The Ploughshares Monitor Summer 2002 Volume 23 Issue 2
An exercise in frustration, the first meeting [in April 2002] of the Preparatory Committee for the 2005 Review of the Non-Proliferation Treaty (NPT) dashed the hopes raised at the 2000 Review for serious progress on nuclear disarmament. Not only did the Nuclear Weapons States (NWS) step back from their “unequivocal undertaking” to negotiate the total elimination of their nuclear arsenals, the PrepComm could not even agree on how implementation reports will be made. Extensive wrangling over a timetable for the PrepComm meetings signaled the deep divisions persisting in the international community on the future of nuclear weapons. With the United States openly admitting that its new approach consists of nuclear and non-nuclear offensive systems and stating that it “no longer supports” some of the 13 Practical Steps agreed to in 2000, the NPT has been severely wounded.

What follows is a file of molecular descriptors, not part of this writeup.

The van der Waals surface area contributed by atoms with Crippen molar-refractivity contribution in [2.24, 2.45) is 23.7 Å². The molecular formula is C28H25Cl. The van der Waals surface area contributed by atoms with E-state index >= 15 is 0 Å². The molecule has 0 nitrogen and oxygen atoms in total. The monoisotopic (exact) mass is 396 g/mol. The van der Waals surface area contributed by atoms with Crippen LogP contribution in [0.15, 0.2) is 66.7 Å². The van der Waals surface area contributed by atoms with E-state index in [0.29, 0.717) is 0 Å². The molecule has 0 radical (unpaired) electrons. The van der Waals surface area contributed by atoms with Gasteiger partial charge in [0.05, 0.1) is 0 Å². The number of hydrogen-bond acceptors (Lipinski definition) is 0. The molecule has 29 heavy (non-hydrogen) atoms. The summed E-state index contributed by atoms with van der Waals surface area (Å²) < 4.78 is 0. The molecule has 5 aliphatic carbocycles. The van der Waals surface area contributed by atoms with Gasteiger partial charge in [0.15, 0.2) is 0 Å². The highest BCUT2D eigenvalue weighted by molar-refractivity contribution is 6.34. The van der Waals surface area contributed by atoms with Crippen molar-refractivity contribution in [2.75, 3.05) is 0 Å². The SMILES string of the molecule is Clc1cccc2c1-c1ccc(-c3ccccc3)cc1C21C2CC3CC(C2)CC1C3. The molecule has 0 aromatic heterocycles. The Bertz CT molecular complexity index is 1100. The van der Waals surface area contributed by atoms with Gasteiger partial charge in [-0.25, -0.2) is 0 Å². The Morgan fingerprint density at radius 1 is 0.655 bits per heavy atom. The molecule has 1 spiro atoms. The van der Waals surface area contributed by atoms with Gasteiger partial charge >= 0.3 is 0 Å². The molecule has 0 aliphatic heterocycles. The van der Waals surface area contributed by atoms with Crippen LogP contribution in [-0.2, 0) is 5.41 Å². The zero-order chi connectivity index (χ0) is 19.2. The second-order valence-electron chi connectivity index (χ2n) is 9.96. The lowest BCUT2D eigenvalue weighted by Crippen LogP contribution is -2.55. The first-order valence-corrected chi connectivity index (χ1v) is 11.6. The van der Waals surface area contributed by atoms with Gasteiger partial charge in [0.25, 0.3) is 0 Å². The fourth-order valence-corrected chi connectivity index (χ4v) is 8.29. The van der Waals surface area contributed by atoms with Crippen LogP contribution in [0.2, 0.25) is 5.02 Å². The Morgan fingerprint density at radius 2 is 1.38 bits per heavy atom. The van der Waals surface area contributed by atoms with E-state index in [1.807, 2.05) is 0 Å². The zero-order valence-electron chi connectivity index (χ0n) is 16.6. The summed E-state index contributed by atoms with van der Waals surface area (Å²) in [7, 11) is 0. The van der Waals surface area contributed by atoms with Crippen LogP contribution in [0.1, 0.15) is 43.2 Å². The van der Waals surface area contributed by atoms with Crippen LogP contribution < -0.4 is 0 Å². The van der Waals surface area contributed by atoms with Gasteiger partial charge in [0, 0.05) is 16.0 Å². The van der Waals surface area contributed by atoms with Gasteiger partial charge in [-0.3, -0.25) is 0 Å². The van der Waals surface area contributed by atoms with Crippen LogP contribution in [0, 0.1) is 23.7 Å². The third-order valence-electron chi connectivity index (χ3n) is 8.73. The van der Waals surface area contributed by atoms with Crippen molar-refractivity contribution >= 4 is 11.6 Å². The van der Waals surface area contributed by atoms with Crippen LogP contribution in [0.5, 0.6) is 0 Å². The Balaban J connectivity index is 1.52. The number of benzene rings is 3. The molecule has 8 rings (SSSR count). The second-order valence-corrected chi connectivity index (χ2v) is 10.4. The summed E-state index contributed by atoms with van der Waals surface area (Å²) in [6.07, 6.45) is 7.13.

Following the Indefinite Extension of the NPT in 1995, annual Preparatory Committee meetings were established for each subsequent five-year review. The 2000 Review strengthened the process by providing continuity from one PrepComm to the next. The PrepComm was instructed to factually summarize the discussions at its first and second sessions and transmit it forward. Only at the third (and fourth, if held) sessions, would the PrepComm attempt to produce a consensus report containing recommendations to the 2005 Review Conference.